Khan sees Judah as a tougher fight than Bradley
By William Mackay: WBA light welterweight champion Amir Khan (25-1, 17 KO’s) is wary of the power and experience that IBF light welterweight champion Zab Judah (41-6, 28 KO’s) brings to the table in their July 23rd unfication bout at the Mandalay Bay Resort & Casino, in Las Vegas, Nevada. Khan, 24, sees Judah as a more dangerous opponent than the light hitting WBC/WBO light welterweight champ Timothy Bradley, who recently opted not to take a risky fight with Khan when he’s got the possibility to make a ton of money fighting Manny Pacquiao next year.
Speaking with eastsideboxing.com’s On The Ropes Boxing Radio show, Khan said “I think he’s [Judah] a tougher fight than Bradley, so we want that. That’s the reason why we’re taking on Zab Judah, and it’s a unification bout so that makes the fight even bigger.”
Khan is facing Judah because it’s the best money fight that could have been made in the light welterweight division, probably even bigger than the Bradley-Khan fight in terms of money. It’s no secret that HBO wanted this fight and Khan had already taken on a soft touch in Paul McCloskey in his last fight. Khan couldn’t exactly dig up another McCloskey type light puncher to face without HBO likely bailing on the idea. Judah is a riskier fight for Khan compared to Bradley simply because Khan has a weak chin and Judah can punch. That’s what makes this an interesting fight. Khan really didn’t have a lot of options. If he taken on a lesser guy, he would end up hurting himself because Khan needs well known opponents and exciting fights if he wants to build any kind of fanbase in the U.S. Thus far, Khan has had one exciting fight against Marcos Maidana with the rest of his bouts being dull one-sided affairs against Paulie Malignaggi and McCloskey.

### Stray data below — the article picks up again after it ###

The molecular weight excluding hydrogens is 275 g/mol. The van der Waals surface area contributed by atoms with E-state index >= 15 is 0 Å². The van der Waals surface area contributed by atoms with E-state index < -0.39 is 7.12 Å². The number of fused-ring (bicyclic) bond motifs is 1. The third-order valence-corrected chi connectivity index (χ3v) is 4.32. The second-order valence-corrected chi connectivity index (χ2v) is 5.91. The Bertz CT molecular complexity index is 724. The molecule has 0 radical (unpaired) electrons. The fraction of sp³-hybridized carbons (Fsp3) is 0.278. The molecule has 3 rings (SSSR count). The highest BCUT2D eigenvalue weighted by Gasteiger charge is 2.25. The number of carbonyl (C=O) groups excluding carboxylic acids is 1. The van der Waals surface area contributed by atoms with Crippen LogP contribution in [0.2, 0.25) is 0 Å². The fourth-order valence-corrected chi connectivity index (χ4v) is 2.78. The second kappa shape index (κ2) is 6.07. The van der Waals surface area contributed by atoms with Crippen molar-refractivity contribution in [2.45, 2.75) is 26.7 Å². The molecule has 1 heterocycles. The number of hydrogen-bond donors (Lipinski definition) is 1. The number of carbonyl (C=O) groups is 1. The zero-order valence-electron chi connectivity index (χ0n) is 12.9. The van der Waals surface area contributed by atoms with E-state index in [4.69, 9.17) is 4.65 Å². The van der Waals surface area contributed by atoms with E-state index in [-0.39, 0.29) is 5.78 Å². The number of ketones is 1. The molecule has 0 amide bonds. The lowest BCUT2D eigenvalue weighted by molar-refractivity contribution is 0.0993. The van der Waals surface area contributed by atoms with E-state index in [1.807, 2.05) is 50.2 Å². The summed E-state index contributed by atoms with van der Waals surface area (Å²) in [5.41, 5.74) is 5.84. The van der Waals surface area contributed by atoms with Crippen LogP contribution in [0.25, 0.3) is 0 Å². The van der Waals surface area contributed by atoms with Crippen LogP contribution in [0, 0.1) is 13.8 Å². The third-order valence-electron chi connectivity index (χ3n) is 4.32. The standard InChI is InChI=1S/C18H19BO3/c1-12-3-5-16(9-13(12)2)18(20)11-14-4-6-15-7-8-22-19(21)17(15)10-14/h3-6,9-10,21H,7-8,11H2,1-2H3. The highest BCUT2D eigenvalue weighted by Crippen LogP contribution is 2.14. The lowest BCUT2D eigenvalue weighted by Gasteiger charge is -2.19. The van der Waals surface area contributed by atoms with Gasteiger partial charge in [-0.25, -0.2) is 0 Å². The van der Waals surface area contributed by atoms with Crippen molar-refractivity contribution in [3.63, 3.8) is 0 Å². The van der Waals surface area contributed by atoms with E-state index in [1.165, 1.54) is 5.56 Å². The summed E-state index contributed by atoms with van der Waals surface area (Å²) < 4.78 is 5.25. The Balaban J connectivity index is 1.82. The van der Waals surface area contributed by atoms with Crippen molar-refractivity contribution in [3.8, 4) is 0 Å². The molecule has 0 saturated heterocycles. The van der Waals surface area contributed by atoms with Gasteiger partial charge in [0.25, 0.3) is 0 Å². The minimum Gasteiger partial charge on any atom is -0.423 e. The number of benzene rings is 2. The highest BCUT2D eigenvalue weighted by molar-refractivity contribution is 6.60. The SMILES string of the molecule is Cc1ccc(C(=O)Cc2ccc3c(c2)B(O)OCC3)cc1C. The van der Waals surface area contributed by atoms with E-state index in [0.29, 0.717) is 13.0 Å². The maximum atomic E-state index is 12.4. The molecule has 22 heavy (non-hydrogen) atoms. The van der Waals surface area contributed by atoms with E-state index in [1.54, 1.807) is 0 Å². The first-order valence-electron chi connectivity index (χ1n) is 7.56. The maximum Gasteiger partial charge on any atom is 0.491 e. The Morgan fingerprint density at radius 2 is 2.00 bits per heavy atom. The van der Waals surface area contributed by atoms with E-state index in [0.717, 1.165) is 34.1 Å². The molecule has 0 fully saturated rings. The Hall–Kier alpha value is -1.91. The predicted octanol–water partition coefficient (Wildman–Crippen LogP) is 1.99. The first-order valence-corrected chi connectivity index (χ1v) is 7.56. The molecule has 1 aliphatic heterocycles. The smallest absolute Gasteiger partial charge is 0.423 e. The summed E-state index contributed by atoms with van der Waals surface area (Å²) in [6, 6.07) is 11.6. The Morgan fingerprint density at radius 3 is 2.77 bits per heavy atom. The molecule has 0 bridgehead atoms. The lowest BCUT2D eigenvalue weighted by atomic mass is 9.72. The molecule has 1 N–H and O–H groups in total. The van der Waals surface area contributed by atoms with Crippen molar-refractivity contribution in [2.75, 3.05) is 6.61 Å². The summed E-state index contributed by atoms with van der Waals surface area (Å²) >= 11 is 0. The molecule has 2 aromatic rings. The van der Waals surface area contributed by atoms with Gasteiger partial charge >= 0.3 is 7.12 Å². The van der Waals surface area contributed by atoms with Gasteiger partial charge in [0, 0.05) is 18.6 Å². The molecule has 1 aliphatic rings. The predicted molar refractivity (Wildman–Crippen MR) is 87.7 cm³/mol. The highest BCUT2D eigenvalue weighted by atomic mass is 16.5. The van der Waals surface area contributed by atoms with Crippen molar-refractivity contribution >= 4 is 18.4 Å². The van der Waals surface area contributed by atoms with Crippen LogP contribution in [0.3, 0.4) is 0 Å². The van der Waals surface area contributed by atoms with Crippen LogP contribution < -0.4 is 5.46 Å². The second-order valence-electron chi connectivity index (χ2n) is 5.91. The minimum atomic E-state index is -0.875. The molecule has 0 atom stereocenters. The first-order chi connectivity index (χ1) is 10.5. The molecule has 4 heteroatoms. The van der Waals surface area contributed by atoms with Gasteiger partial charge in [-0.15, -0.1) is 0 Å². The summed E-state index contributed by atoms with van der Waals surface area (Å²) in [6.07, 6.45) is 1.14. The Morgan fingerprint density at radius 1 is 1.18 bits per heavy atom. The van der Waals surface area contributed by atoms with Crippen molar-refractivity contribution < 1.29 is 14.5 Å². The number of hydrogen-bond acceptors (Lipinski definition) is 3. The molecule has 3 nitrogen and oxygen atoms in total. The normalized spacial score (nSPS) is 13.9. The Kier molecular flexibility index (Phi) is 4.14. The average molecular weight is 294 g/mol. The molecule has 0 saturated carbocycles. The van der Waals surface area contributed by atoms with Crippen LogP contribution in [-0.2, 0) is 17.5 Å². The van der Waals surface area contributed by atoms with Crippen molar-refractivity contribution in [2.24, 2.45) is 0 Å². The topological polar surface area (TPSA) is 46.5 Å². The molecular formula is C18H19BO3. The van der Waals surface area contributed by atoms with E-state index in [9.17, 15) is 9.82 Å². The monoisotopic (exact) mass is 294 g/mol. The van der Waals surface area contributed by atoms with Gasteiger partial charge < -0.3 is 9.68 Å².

Khan says “Zab Judah is very dangerous. He’s sorted himself out and he’s a better fighter now. A lot of people thought he was done.”
Judah hasn’t sorted himself out. He’s just fighting at his correct weight now instead of wasting his time fighting bigger guys at welterweight. Judah tried to make a go of it at welterweight but only had brief success and it’s been downhill ever since he beat Cory Spinks. If Khan moves up to the welterweight division like he’s talking about, he’ll likely suffer the same problems that Judah did and will find himself needing to come back down in weight to the light welterweight division unless he is carefully matched against old guys like Shane Mosley and paper champions. If Khan is put in with a good fighter like Victor Ortiz, Andre Berto or Floyd Mayweather Jr., I see Khan getting knocked out. The same with Judah. He didn’t belong at welterweight and now that he’s back at light welterweight, he’s finding success again. There hasn’t been improvement or any kind of sorting out like Khan is speaking of. Judah is just fighting at the correct weight now.
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